CSC: What did you learn or realize that was most surprising to you? Perhaps something you had never considered before...

Valerie: I learned that I can use Orton Gillingham with all kids, not just those with dyslexia. I learned the great reasons behind teaching cursive (which I thought was old-school and something unnecessary to teach in our current technological age). I learned that cursive is quicker, more fluid, and helps students get their ideas onto paper much more easily. At home, I am teaching my 7 year olds cursive and require my 9 year old son to do all his homework in cursive.

CSC: How will you use your OG training?

Valerie: I am currently tutoring my twins 5 days a week with Orton Gillingham. I began tutoring my first student on October 30th. I plan to begin my practicum in January 2014.

In Her Own Words: Jennifer on Associate Level OG Training

JennMerkelThis fall, Susie led a 10-day Associate Level Training session out at the Camp in Bakersville. As always, our participants each came from unique backgrounds. Today's post features a testimonial from Jennifer, an education specialist, impassioned teacher, and advocate. Enjoy! Camp Spring Creek: Tell us a little about yourself.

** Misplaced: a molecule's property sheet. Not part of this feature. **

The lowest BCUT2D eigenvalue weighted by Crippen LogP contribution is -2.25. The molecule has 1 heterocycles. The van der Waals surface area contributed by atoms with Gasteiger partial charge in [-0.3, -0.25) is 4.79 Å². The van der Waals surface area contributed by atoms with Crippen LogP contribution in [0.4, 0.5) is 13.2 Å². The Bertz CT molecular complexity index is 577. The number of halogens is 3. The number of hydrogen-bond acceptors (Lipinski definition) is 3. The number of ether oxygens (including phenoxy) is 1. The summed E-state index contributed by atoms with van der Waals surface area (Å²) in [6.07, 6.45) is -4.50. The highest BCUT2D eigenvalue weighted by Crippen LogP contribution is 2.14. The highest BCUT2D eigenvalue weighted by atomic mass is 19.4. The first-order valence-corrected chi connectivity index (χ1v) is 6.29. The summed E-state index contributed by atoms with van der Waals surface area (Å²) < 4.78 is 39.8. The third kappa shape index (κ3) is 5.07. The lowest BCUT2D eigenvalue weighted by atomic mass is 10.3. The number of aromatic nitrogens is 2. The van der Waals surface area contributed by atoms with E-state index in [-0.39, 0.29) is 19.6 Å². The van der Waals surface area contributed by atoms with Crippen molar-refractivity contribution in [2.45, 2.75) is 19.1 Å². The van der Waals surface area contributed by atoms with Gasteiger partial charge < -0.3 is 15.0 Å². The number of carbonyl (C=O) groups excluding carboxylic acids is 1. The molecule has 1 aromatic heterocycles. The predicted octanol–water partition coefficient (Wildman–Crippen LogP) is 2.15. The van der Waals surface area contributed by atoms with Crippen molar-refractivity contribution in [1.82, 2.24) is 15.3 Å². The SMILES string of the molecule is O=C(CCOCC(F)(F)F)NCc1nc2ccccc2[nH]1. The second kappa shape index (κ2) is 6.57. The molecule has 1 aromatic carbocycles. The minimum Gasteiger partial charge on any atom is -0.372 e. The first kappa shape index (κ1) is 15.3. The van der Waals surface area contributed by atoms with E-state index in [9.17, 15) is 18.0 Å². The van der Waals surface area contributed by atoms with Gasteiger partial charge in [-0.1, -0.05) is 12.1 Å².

Jennifer: I am an Exceptional Education teacher with an undergrad in Communication Disorders. I have been working with children with various disabilities and processing disorders for the last 8 years. I consider myself a brain-based teacher with an interest in neuroscience and sensory-motor development. Most of the children I work with have a disability that can’t be “seen.” I teach with their brain in mind while helping them understand how they best learn. My intention is to promote awareness on multi-modal teaching techniques, their efficacy, and the importance of teaching to develop a “unified” brain and honor the whole child.

CSC: Tell us about a critical turning point or moment of learning (an "ah-hah") that you experienced during your 10 days of Associate Level Training with Susie: